Sunday, January 21, 2018

In the wake of the dead: a sea kayaking pilgrimage to Oronsay and Colonsay via Jura.

For those who would like to follow the thread of this great trip to Oronsay and Colonsay via Jura from start to finish, I hope this index will be useful. We launched from Carsaig Bay NR735877. We paddled 136km over four days. On the outward trip we portaged the 2km over the Jura isthmus from Tarbert Bay in the east to Loch Tarbert in the west. We returned through the Corryvreckan.

Read Ian's trip summary here.

Day 1 Carsaig Bay, Argyll mainland to Glenbatrick Bay, Jura: 26km

Blog 1 Paddling and portaging in the wake of the dead.

Blog 2 Enchanted again by the remote west coast of Jura.

Day 2 Glenbatrick Bay, Jura to Kiloran Bay, Colonsay: 41km.

Blog 4 Landfall in an Oronsay midden.

Blog 5 Why sea kayakers should consider carrying a PLB, unless they are full sibling to an ostrich.

Blog 6 Our sea kayaking pilgrimage comes to a peaceful end in Oronsay Priory.

Day 3 Kiloran Bay, Colondsay to Shian Bay Jura: 30km.

Day 4 Shian Bay, Jura to Carsaig Bay, Argyll mainland: 40km.


If you would prefer not to paddle the Corryvreckan in the conditions in this photo, you can time your traverse for slack water:

The west going flood begins +0430 HW Oban (-0100 HW Dover)  at 7 to 8 knots at springs and +0515 HW Oban (-0015 HW Dover) at neaps.

The east going ebb begins -0145 HW Oban (+0515 HW Dover) up to 8 knots at springs and -0100 HW Oban (+0600 HW Dover) at neaps.

The time changes by 6.5 minutes each day between springs and neaps. The constant between HW Dover and HW Oban does vary, so most accurate times are calculated by using HW Oban times (though not if you have calculated HW Oban indirectly from HW Dover!!).

Slack water lasts up to 30 minutes at neaps. At springs there is no real slack, there is always water moving about somewhere in the Corry. These times are pretty good as long as there is high pressure. Low pressure and wind can alter timing considerably.

Friday, January 19, 2018

End of day in Carsaig Bay.

As we left the lonely rock of Ruadh Sgeir the tide was still carrying us back towards Carsaig Bay and as it was nearing the end of our expedition, it was nice to take a break from paddling. The light was beautiful and...

 ...we enjoyed views to the Paps of Jura which had dominated the horizon on much of our trip.

Nearing the end, we broke out of the tide into the sheltered inlet behind Carsaig Island.

 We had to start paddling again but...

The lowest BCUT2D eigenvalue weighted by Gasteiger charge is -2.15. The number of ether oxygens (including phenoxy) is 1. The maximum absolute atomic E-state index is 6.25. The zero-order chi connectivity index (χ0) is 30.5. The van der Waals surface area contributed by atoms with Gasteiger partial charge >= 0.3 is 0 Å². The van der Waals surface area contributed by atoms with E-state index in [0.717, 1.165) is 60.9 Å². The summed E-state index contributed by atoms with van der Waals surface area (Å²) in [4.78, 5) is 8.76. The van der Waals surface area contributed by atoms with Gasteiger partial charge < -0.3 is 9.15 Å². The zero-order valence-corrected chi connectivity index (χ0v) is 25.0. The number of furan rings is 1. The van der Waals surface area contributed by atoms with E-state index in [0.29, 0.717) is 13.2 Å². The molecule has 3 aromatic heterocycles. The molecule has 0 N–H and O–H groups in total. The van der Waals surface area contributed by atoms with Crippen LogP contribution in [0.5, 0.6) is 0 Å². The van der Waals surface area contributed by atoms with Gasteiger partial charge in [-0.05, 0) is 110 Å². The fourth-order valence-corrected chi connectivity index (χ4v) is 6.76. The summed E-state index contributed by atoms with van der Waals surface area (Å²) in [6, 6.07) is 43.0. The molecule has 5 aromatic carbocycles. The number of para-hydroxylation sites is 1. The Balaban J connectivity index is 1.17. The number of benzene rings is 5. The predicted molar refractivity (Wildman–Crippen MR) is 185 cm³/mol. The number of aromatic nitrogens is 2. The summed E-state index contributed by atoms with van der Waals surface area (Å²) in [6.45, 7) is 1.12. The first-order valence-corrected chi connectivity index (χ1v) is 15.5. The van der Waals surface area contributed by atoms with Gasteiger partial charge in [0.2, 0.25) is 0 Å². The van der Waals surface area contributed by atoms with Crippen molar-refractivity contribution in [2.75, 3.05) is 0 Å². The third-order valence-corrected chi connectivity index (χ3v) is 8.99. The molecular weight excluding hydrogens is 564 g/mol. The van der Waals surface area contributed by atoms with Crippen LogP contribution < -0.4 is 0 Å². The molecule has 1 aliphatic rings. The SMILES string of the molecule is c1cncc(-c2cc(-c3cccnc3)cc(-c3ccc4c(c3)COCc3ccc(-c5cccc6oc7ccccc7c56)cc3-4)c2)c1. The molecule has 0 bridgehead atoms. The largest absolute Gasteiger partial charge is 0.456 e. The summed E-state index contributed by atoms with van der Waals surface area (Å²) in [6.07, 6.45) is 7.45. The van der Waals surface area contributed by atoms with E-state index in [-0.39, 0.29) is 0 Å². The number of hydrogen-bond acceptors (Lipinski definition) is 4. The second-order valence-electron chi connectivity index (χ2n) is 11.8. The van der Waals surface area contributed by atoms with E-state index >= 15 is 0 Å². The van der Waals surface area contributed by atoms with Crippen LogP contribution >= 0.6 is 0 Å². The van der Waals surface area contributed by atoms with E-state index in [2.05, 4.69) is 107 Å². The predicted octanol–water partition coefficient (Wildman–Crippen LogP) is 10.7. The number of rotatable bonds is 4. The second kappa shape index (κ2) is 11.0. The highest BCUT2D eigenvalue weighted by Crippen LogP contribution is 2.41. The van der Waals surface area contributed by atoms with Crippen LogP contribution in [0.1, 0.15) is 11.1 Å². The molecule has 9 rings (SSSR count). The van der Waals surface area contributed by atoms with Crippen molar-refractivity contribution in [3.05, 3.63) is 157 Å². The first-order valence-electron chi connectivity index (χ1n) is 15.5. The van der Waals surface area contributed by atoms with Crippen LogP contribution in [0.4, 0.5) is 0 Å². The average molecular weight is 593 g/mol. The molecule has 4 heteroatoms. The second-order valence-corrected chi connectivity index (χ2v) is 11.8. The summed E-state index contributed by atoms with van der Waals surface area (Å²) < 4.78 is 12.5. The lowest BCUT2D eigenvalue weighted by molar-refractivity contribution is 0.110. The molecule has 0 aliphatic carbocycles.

...the water was calm and we enjoyed the warmth of some late evening sun.

At the SW end of the channel we came across the lovely wooden yacht Wild Rose. We had last seen her in Tinker's Hole on the Ross of Mull and off the west coast of Iona the previous year.

 As we cleared the SW end of Carsaig Island, the Paps of Jura briefly came into view for the last time until...

 ...our journey came to an end at Carsaig Bay on the Argyll mainland. It was from here we had set off 4 days previously.  Ian, Sam and I had originally intended camping out one last night further down the Sound of Jura...

...(at a delightful spot I had camped at in 2003, see above) but I was done. I was waiting for treatment for a significant health problem and I had run out of steam. I was grateful that Ian made the decision to stop at Carsaig Bay and stay the night at the nearby commercial campsite in Tayvallich. Despite the wonderful location, overlooking the Sound of Jura, I really could not have faced another night and morning of unloading and loading boats.

It was a bittersweet moment, unloading our boats in the sunset for the last time. Sad because it was the end of an unforgettable trip but happy because we were already sharing great memories.

Although Maurice and David were driving home that night, we all had dinner in the Tayvallich Inn. The staff very considerately took our food orders well past their normal last order time (we had forewarned them of our late arrival).

 So Maurice, David, myself, Sam and Ian enjoyed our last supper together on this trip. We recounted some great experiences but above all, a successful sea kayaking trip (like so many things in life) is greatly enhanced by those you share it with.

Over the four days we covered 140km on our sea kayaking pilgrimage to Oronsay and Colonsay via Jura. Unfortunately it was to prove to be my only sea kayak camping trip in 2017 but what a trip it was! :o)